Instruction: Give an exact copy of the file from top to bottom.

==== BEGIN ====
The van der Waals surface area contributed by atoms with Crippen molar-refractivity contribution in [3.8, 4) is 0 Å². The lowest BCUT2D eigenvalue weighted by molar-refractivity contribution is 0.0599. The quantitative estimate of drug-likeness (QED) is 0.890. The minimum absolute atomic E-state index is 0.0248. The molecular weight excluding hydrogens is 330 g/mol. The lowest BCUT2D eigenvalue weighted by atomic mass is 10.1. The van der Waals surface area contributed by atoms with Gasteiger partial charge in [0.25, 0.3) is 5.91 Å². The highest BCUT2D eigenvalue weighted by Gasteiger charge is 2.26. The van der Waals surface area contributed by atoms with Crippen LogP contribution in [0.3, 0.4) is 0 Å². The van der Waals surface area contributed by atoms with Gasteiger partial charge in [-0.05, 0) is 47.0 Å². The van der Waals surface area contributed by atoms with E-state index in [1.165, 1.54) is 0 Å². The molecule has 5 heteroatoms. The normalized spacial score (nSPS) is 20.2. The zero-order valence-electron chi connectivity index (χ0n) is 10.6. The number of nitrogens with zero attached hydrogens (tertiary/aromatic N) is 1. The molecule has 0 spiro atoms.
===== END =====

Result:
The van der Waals surface area contributed by atoms with Crippen molar-refractivity contribution in [3.8, 4) is 0 Å². The lowest BCUT2D eigenvalue weighted by molar-refractivity contribution is 0.0599. The quantitative estimate of drug-likeness (QED) is 0.890. The minimum absolute atomic E-state index is 0.0248. The molecular weight excluding hydrogens is 330 g/mol. The lowest BCUT2D eigenvalue weighted by atomic mass is 10.1. The van der Waals surface area contributed by atoms with Gasteiger partial charge in [0.25, 0.3) is 5.91 Å². The highest BCUT2D eigenvalue weighted by Gasteiger charge is 2.26. The van der Waals surface area contributed by atoms with Crippen LogP contribution in [0.3, 0.4) is 0 Å². The van der Waals surface area contributed by atoms with Gasteiger partial charge in [-0.05, 0) is 47.0 Å². The van der Waals surface area contributed by atoms with E-state index in [1.165, 1.54) is 0 Å². The molecule has 5 heteroatoms. The normalized spacial score (nSPS) is 20.2. The zero-order valence-electron chi connectivity index (χ0n) is 10.6. The number of nitrogens with zero attached hydrogens (tertiary/aromatic N) is 1. The molecule has 0 spiro atoms.